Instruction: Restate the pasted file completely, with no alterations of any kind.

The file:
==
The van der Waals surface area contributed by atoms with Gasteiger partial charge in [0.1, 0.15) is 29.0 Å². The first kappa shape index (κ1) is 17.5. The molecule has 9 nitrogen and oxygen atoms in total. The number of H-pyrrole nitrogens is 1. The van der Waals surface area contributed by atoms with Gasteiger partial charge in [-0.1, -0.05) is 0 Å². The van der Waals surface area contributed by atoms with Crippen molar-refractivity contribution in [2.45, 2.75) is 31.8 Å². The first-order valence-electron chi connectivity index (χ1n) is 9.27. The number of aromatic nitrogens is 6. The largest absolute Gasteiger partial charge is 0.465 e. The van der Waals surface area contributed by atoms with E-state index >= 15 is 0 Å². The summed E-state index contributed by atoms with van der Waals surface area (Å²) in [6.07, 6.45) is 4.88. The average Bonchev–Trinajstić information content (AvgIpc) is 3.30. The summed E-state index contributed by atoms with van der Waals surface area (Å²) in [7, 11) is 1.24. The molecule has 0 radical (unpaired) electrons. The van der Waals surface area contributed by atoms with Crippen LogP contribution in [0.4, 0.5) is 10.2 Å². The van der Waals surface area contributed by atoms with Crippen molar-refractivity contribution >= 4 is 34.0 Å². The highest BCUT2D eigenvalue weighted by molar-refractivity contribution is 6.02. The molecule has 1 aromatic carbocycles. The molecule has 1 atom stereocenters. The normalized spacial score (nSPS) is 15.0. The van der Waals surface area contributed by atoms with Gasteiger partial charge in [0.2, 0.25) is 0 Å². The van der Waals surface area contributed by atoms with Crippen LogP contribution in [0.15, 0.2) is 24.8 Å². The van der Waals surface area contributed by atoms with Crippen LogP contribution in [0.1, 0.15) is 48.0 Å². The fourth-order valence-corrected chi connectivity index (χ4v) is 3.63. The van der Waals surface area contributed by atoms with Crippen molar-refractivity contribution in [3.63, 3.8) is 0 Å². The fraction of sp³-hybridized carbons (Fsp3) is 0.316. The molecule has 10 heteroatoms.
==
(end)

The van der Waals surface area contributed by atoms with Gasteiger partial charge in [0.1, 0.15) is 29.0 Å². The first kappa shape index (κ1) is 17.5. The molecule has 9 nitrogen and oxygen atoms in total. The number of H-pyrrole nitrogens is 1. The van der Waals surface area contributed by atoms with Gasteiger partial charge in [-0.1, -0.05) is 0 Å². The van der Waals surface area contributed by atoms with Crippen molar-refractivity contribution in [2.45, 2.75) is 31.8 Å². The first-order valence-electron chi connectivity index (χ1n) is 9.27. The number of aromatic nitrogens is 6. The largest absolute Gasteiger partial charge is 0.465 e. The van der Waals surface area contributed by atoms with E-state index >= 15 is 0 Å². The summed E-state index contributed by atoms with van der Waals surface area (Å²) in [6.07, 6.45) is 4.88. The average Bonchev–Trinajstić information content (AvgIpc) is 3.30. The summed E-state index contributed by atoms with van der Waals surface area (Å²) in [7, 11) is 1.24. The molecule has 0 radical (unpaired) electrons. The van der Waals surface area contributed by atoms with Crippen LogP contribution in [0.4, 0.5) is 10.2 Å². The van der Waals surface area contributed by atoms with Crippen molar-refractivity contribution >= 4 is 34.0 Å². The highest BCUT2D eigenvalue weighted by molar-refractivity contribution is 6.02. The molecule has 1 aromatic carbocycles. The molecule has 1 atom stereocenters. The normalized spacial score (nSPS) is 15.0. The van der Waals surface area contributed by atoms with Gasteiger partial charge in [0.2, 0.25) is 0 Å². The van der Waals surface area contributed by atoms with Crippen LogP contribution in [0.15, 0.2) is 24.8 Å². The van der Waals surface area contributed by atoms with Crippen LogP contribution in [0.1, 0.15) is 48.0 Å². The fourth-order valence-corrected chi connectivity index (χ4v) is 3.63. The van der Waals surface area contributed by atoms with Crippen molar-refractivity contribution in [3.63, 3.8) is 0 Å². The fraction of sp³-hybridized carbons (Fsp3) is 0.316. The molecule has 10 heteroatoms.